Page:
Nonprofit advocates were confident that bipartisan lawmakers sponsoring the FASTER Act, a proposed food allergy law, would move quickly to get this passed in the new session of U.S. Congress. And fast action on FASTER is what we are seeing.
On March 3, the Senate unanimously passed the Senate version of the bill, which would make sesame the ninth top U.S. allergen along with other food allergy research measures. The success of that bill, introduced by Sen. Tim Scott (R-SC) and Christopher Murphy (D-CT), comes just a week after a companion bill was introduced in the House of Representatives.
If it becomes law, the FASTER Act (Food Allergy Safety, Treatment, Education, and Research) would add sesame to eight other major allergens that the FDA requires food makers to label clearly on food packaging.
Lisa Gable, CEO of FARE, the largest food allergy nonprofit, says she’s “delighted” with the Senate vote. Yet, she and her team are taking nothing for granted with the House bill. They’ve organized a virtual assembly March 8 to 10 – called Courage at Congress 2021 – for food allergy families.
At this online townhall, allergy advocates will hear from an FDA official on food allergy labeling priorities, from experts on allergy research and from Congressional FASTER Act sponsors. They will develop skills for effective lobbying, so they can do just that virtually on March 10 with their state representatives – and urge support for the House bill (HR 1202).
“This fly-in, with more than 400 food allergy champions participating, with more than 169 meetings scheduled, is going to be absolutely imperative to moving the bill forward,” said Gable. She calls FASTER her organization’s biggest legislative priority.
Sesame: A Difficult Allergen
Rep. Doris Matsui (D-CA) and Rep. Patrick McHenry (R-NC), co-sponsors of the House bill, are among the speakers at the virtual assembly. On Feb. 26, Matsui said she was proud to reintroduce the bill with bipartisan colleagues, “and together we are encouraged that support for labeling sesame will only grow in this new Congress. Food allergy families are truly resilient, and together we are working hard to make sure that this bill gets across the finish line.”
Sesame allergy affects about 1.5 million Americans, and is an increasingly common and difficult ingredient to avoid. It currently can be hidden behind vague terms such such as “natural flavors” or “spices”.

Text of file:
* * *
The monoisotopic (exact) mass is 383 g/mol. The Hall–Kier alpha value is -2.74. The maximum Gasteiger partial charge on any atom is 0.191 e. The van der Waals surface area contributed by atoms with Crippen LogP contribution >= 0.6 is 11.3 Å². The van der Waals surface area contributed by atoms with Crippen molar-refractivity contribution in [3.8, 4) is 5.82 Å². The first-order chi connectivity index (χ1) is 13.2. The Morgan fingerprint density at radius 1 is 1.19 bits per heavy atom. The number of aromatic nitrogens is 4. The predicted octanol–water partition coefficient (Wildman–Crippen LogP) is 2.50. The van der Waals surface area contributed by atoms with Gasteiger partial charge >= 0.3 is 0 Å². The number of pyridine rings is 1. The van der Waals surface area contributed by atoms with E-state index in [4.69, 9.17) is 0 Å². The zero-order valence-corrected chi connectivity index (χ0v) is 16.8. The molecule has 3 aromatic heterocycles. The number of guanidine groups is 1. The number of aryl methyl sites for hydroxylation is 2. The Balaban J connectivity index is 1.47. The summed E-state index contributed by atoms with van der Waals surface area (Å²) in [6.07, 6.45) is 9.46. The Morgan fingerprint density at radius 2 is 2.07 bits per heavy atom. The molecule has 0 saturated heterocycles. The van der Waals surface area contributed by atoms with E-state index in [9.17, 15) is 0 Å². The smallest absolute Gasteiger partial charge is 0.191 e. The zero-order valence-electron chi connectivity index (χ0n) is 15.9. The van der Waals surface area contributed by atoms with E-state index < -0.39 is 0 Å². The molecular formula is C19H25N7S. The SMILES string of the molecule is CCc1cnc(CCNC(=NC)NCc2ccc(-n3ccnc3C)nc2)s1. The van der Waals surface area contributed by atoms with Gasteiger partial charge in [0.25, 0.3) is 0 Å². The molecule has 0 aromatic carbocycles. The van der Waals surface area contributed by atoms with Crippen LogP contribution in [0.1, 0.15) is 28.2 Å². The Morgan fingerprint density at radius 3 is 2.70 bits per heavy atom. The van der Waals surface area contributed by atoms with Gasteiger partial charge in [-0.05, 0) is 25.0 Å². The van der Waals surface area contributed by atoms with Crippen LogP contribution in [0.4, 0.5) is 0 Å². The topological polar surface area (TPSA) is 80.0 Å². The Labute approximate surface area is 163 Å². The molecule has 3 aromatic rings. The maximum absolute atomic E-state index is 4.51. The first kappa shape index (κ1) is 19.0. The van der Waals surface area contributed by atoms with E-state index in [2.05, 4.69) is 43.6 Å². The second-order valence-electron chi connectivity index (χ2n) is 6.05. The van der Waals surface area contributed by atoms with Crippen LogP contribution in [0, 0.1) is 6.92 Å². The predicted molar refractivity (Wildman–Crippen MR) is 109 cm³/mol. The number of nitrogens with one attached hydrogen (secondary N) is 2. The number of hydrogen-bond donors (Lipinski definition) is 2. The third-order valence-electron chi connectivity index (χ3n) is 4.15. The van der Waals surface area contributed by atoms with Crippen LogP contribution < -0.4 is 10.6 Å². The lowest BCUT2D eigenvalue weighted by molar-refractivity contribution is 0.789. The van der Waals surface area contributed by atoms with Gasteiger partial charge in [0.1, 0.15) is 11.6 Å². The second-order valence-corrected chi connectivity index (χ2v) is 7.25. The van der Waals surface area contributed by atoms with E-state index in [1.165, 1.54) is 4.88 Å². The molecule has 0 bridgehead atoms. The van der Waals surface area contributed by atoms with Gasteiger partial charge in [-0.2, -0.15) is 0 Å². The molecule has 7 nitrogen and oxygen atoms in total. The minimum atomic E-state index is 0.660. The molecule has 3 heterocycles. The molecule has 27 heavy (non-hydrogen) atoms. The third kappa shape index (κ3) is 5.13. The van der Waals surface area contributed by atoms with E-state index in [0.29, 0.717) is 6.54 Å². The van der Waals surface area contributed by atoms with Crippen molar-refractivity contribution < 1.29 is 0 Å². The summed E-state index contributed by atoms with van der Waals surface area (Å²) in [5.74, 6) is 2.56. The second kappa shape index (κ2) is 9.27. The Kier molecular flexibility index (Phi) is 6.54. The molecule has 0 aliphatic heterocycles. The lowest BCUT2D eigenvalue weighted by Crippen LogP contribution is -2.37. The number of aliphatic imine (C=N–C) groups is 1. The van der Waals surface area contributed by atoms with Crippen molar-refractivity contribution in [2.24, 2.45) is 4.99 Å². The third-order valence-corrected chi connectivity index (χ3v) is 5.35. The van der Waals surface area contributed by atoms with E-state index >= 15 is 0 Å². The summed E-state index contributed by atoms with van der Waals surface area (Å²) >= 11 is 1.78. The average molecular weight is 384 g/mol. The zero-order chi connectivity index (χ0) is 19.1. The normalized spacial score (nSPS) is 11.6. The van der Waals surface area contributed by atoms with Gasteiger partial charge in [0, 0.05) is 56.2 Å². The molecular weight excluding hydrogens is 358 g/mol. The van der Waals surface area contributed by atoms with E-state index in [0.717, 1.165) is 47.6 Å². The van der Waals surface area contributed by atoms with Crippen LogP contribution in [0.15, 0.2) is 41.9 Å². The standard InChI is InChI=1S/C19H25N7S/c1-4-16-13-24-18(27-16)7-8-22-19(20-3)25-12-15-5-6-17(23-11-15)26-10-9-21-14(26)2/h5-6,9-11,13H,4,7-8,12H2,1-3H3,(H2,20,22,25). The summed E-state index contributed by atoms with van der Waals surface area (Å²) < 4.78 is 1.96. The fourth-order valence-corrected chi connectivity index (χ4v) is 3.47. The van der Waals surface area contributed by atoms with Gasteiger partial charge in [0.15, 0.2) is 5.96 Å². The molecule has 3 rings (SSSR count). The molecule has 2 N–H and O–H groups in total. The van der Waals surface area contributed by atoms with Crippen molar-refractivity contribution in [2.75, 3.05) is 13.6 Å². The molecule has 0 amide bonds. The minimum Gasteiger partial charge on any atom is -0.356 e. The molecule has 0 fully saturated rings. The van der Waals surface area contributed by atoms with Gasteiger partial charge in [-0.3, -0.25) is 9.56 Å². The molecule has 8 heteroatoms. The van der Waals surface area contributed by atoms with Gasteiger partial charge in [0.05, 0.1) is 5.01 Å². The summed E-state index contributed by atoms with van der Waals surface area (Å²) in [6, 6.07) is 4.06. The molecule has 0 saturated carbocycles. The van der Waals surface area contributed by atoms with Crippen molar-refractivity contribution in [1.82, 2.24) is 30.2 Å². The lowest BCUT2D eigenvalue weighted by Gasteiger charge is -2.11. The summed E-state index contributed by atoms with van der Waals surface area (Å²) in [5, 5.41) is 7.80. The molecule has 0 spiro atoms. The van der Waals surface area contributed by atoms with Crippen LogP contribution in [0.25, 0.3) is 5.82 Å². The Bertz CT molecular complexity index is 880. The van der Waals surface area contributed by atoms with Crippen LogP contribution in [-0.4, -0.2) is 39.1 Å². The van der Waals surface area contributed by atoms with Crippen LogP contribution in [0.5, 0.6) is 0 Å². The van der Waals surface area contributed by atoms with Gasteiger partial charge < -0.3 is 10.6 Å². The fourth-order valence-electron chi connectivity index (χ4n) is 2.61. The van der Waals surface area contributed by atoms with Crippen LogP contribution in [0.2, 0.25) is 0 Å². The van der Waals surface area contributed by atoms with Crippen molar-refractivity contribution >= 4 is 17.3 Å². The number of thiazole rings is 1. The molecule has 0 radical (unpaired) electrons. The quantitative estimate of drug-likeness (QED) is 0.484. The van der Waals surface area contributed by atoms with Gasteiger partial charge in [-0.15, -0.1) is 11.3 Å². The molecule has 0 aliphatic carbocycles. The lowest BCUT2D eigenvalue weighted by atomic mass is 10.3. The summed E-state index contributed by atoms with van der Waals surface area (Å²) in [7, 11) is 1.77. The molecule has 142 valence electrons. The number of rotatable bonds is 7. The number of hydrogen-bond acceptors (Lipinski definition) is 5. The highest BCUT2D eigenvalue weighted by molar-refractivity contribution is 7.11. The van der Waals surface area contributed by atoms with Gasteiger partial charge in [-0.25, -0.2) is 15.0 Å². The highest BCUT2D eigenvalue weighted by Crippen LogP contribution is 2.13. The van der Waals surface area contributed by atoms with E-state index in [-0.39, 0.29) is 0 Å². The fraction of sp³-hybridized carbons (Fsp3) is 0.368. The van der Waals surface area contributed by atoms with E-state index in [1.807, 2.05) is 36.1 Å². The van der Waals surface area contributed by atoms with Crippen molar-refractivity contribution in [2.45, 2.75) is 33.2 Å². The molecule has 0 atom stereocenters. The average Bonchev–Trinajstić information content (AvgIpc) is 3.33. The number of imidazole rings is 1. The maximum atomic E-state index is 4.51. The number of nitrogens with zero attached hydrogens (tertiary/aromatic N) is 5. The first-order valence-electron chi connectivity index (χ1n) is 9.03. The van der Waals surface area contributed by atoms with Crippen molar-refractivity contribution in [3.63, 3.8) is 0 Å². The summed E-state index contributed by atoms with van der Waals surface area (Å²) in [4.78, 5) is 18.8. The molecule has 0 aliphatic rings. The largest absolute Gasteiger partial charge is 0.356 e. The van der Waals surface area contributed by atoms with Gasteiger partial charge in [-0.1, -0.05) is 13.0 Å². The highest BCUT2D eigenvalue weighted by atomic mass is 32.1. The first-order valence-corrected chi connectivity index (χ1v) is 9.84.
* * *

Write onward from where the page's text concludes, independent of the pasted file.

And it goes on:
Food Allergy’s Seat at the Federal Table
What’s sometimes overlooked is that FASTER contains several other key elements. It would require the Department of Health and Human Services to issue a report on federal activities related to:
– the gathering of data on food allergy prevalence and severity of reactions to foods;
– the development of effective food allergy treatments and testing;
– prevention of food-allergic disease and more.
While FASTER would amend Section 201 of the federal Food, Drug and Cosmetic Act to add sesame to the top allergens list, it also requires that scientific criteria be developed so that other foods may be considered for this status in future, as needed. (Criteria would include prevalence and severity of reactions.)
“Right now, there’s no process to identify what threshold an allergen must meet and the severity of patient reactions to it in order for it to qualify to be identified [as a top allergen] on the label,” says Gable. “That’s a huge missing piece of the safety net for patients.” She says that with all the patients in FARE’s clinical network of 50 allergy clinic sites, “we can assemble that missing data.” The nonprofit is working with the food safety experts at the University of Nebraska on how data is collected.
Another important development for federal government involvement in food allergy is the launch of the Congressional Food Allergy Research Caucus, to be chaired by bipartisan community supporters Matsui and McHenry. Gable says that with the “amazing amount of support and co-sponsorship” in the last session, when FASTER came close to passing, “this is now being stabilized into an actual caucus.”
The Asthma and Allergy Foundation of America (AAFA) and the American Academy of Allergy Asthma & Immunology are also working to support the FASTER Act.
To join or learn more about FARE’s Courage at Congress virtual meeting, see: Foodallergy.org/FASTER